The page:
NSPCC calls for better legislation after 38 sex crimes against young people by those in a 'position of trust' since 2011

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There were 38 offences involving adults in positions of trust who have sexual contact with children in their care across the Thames Valley since 2011, official data shows.

But the NSPCC fears the true extent of abuse is much worse, because the law doesn’t apply to youth work roles such as sports coaches and leaders of religious groups.

There has been a 57% increase in recorded Abuse of Position offences in England and Wales where professionals such as teachers or care staff have sexual contact with 16 or 17-year-old children they work with. In total, 1,290 offences have been recorded since 2011-12.

Across the Thames Valley Police Force area there have been 38 recorded offences since 2011-12.

The NSPCC’s #TrustToLead campaign is calling for laws on Position of Trust to be extended, to better protect children in sport and other youth activities.

A legal loophole means adults with regular and intense contact with children in sport and other activities are able to groom them from a young age, and abuse that trusting relationship to have sexual contact as soon as the child turns 16.

This was what happened to Lee* who was befriended by youth leader, Adam* at his church group when he was 15. Adam began texting Lee and asking to spend time together outside of the group.

Lee said: “Adam started by sitting closer to me on the sofa, trailing his finger on to mine. Things which I thought were weird but not big enough to react to.”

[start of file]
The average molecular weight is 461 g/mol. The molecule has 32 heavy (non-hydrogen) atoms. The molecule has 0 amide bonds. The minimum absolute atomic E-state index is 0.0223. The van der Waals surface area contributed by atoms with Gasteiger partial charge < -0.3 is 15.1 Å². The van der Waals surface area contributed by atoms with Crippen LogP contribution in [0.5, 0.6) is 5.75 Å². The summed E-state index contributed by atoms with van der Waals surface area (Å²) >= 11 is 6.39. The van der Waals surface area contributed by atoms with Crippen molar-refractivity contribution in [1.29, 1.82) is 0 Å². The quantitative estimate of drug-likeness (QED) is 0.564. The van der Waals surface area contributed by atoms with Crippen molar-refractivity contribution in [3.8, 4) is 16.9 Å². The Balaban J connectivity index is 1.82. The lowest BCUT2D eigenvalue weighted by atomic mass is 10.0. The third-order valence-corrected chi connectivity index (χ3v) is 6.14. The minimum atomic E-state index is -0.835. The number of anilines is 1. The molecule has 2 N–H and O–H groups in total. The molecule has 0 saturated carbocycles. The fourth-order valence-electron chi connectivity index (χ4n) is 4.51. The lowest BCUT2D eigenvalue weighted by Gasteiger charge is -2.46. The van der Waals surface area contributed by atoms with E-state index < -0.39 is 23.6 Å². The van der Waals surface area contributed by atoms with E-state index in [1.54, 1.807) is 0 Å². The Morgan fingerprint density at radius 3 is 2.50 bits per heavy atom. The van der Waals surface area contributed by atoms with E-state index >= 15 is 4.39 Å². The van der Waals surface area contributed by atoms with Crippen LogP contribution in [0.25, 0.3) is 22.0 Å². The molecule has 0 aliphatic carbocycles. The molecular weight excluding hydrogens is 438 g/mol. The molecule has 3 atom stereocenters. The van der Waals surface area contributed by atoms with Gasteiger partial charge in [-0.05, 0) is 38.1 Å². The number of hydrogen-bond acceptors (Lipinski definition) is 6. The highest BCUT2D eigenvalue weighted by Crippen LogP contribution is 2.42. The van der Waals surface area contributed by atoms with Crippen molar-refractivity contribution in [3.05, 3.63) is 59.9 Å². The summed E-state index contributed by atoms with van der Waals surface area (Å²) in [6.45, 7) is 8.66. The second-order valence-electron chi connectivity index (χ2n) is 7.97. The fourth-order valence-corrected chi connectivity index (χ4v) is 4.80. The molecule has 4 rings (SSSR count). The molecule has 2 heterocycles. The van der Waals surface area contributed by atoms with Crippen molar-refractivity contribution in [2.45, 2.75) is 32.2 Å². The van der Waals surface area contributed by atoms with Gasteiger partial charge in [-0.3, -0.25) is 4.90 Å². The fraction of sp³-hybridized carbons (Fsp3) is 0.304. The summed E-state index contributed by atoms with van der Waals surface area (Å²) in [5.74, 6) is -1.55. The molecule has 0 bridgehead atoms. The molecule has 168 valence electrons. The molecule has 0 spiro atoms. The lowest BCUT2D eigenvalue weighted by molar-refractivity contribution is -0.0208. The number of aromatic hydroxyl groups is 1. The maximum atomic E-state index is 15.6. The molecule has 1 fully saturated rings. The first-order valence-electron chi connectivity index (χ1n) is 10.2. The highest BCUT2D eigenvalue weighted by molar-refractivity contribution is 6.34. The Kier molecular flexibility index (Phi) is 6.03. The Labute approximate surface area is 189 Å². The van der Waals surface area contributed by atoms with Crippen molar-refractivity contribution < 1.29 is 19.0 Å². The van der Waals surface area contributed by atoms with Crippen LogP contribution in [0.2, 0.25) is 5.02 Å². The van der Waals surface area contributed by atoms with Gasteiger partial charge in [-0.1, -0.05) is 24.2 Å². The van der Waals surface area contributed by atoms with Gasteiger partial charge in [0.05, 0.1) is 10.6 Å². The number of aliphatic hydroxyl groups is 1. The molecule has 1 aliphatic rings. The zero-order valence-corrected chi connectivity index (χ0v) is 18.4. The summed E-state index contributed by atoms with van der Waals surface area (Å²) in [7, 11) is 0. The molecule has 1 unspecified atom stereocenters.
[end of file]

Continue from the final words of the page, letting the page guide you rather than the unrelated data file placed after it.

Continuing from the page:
Things escalated to kissing and sexual contact when Lee turned 16.

He added: “I was so confused but knew what he was doing was wrong. I wanted it to stop but part of me was afraid to speak out because I didn’t want to get him in trouble.”

NSPCC Head of Policy Almudena Lara said: “Safeguarding in children’s clubs should not end suddenly at 16. The NSPCC has been told of a number of cases where in sports and other youth work settings, leaders have used their position to groom children, and then take advantage of them as soon as they turn 16.

“It is baffling that sports coaches and other youth workers are not deemed to be in a position of trust, given the significant responsibility, influence and authority that adults in these roles have over the children they are there to look after.

“Sadly, we know that this trust can be abused and it is therefore vital that this legal definition is widened to include sports coaches and other youth workers, bolstering protection for teenagers at risk of grooming once they pass the age of consent.”